"Now listen, you dogs of hell. The words have been written. The ink has dried. The judgment has been made. Your end approaches.

"Mutilated soldiers are coming back to your homeland close to desperation. Eyes are being lost. Bodies without legs. We want your blood. It tastes so wonderful.

"In France, it has been proven by deeds. In Germany, sleeper cells lie in wait. The brothers are operating. Terrorizing the Kafir [nonbeliever].

"We have smelled blood. The revenge for the messenger. For our sisters. For our noble brothers. And all the martyrs.

"A truck filled with explosives. Loving farewell. Don't be sad my mother. Your son is rushing to Allah.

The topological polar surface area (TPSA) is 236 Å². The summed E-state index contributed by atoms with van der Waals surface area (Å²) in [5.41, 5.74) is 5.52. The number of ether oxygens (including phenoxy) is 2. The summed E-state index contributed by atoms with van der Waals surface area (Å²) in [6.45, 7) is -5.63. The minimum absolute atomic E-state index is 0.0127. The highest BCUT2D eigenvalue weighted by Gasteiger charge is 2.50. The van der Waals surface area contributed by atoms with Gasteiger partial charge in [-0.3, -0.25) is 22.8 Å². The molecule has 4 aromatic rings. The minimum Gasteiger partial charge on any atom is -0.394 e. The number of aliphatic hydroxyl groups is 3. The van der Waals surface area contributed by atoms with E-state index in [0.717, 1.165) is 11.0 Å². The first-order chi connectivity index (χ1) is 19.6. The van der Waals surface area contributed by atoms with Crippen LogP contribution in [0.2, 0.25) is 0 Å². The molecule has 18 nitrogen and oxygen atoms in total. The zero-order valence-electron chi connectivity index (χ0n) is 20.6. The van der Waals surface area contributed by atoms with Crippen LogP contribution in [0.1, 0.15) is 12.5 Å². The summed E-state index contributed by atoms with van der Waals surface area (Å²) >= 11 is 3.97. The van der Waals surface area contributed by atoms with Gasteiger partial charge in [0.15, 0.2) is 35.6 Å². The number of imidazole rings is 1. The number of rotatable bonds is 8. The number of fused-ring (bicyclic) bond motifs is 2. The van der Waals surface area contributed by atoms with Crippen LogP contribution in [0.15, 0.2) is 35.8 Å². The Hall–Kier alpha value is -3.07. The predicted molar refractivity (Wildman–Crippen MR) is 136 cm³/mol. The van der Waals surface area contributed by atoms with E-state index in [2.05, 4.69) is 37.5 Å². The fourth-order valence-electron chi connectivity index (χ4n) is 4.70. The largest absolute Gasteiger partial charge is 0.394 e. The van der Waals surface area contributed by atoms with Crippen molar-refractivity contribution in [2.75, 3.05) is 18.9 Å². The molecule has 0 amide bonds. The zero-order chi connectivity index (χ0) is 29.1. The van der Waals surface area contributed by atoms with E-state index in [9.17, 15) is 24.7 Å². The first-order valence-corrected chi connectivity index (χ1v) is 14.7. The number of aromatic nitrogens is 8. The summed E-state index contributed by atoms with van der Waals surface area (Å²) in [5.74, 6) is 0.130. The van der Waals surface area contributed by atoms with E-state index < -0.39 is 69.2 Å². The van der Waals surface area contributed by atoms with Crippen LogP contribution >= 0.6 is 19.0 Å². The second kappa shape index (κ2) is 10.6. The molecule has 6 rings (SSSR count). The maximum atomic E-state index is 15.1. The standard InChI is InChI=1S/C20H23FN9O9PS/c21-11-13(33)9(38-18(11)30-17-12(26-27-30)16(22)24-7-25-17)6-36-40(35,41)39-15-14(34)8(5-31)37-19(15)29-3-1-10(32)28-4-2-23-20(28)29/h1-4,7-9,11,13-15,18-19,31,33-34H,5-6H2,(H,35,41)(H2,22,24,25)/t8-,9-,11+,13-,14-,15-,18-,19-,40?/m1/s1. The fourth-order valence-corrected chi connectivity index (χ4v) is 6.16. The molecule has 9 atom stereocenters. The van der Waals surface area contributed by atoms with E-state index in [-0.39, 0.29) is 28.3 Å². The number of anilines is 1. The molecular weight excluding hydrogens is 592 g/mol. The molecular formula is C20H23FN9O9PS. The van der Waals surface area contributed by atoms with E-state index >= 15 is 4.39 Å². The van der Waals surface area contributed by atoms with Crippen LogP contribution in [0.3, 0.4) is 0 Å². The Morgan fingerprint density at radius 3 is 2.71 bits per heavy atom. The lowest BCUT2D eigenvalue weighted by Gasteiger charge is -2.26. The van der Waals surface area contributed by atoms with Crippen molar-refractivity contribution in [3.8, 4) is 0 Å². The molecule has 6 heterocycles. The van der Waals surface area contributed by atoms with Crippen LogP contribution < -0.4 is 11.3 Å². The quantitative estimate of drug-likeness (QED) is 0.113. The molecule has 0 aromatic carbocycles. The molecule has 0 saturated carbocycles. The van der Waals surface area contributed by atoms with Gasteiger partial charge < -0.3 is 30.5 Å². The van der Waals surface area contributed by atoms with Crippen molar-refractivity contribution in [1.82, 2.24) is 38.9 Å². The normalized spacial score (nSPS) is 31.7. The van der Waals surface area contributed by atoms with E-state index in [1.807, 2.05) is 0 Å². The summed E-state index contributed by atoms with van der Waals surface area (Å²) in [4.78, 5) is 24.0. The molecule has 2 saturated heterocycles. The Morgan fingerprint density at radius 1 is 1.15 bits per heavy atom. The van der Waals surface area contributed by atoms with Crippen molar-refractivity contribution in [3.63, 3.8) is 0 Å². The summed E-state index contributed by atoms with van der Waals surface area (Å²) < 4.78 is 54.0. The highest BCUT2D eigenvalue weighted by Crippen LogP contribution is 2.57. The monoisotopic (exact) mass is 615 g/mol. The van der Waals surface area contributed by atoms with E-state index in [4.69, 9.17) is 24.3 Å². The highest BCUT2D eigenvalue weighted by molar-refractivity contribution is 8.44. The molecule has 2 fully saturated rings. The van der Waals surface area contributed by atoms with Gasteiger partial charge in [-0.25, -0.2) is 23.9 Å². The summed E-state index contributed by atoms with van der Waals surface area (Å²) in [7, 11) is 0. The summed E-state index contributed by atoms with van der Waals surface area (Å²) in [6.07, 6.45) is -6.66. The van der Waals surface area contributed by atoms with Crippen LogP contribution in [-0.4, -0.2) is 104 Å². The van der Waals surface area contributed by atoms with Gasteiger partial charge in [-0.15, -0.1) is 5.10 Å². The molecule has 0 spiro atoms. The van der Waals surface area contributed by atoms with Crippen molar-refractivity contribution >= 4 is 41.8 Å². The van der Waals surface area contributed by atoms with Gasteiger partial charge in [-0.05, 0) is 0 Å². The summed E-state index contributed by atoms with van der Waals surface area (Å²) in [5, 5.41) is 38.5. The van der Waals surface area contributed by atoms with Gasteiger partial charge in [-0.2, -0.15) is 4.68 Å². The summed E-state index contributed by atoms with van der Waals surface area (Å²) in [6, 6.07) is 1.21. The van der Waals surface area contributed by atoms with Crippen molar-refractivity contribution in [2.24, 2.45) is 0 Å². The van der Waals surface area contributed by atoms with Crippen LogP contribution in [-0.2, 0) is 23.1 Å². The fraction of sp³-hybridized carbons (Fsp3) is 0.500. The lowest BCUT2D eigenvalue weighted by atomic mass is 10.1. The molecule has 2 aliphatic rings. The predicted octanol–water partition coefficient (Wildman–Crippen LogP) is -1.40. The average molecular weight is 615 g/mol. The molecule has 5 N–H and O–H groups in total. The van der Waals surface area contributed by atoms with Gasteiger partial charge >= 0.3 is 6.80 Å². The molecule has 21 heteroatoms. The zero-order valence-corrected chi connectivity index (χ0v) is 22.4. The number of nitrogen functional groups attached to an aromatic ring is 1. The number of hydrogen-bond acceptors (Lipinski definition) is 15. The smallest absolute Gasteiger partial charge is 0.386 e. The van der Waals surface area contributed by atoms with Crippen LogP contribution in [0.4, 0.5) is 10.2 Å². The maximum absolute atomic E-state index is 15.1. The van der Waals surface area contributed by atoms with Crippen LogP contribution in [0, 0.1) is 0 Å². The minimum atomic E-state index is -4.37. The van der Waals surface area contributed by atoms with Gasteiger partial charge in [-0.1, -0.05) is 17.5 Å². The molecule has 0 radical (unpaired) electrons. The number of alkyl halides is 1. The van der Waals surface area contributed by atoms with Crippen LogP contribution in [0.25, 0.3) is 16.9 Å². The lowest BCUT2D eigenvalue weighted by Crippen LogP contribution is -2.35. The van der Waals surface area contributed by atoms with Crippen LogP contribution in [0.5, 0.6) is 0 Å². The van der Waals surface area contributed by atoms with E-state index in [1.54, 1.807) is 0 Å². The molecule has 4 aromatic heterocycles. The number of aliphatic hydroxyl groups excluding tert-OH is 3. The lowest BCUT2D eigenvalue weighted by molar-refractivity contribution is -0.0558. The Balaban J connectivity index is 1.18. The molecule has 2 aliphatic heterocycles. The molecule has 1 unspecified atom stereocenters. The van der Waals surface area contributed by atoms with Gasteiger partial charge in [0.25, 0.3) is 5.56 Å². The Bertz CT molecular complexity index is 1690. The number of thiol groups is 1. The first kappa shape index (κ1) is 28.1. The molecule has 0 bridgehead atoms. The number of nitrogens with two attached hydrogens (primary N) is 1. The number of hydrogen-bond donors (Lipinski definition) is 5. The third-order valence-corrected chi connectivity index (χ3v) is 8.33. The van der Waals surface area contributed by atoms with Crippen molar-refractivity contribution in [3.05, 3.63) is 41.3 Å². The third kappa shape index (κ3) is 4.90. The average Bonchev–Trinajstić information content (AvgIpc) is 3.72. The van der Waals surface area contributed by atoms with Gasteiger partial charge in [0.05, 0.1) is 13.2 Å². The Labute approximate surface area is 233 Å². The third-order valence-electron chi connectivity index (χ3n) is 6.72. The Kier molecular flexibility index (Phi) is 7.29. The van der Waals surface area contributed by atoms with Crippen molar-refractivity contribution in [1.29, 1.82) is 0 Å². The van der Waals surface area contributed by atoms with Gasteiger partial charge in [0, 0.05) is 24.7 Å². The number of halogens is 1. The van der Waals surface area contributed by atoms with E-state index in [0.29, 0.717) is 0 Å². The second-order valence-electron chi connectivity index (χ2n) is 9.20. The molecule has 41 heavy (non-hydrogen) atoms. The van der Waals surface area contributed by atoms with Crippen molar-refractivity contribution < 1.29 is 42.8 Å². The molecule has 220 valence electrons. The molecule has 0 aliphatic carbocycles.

"Allah has called you. There is no way out. Fill your car with gas. My brother, hurry up! Your neighbor is a Kafir. Slandering the messenger. Take a big knife and give him what he rightly deserves!

"Even while you're in Europe, do your jihad. Allah is going to reward you. Finish the dirty one. Paradise is waiting. Do it with sincerity.

"We have only one life. And it is Allah who gave it to us. Time is running out. So brother, struggle hard. Deeds make the difference. The earth is shaking. Khilafah [Caliphate], what a blessing. A favor from Allah.

"They all die for one cause. You either die or gain victory. There is no god but Allah."

German authorities are now looking for ways to hinder Cuspert's potential return to Europe. On February 8, Die Welt newspaper revealed that German public prosecutors were investigating 83 German jihadists, including Cuspert, for war crimes, for atrocities committed in the name of the Islamic State. If convicted, Cuspert, upon returning to Germany, could face life in prison.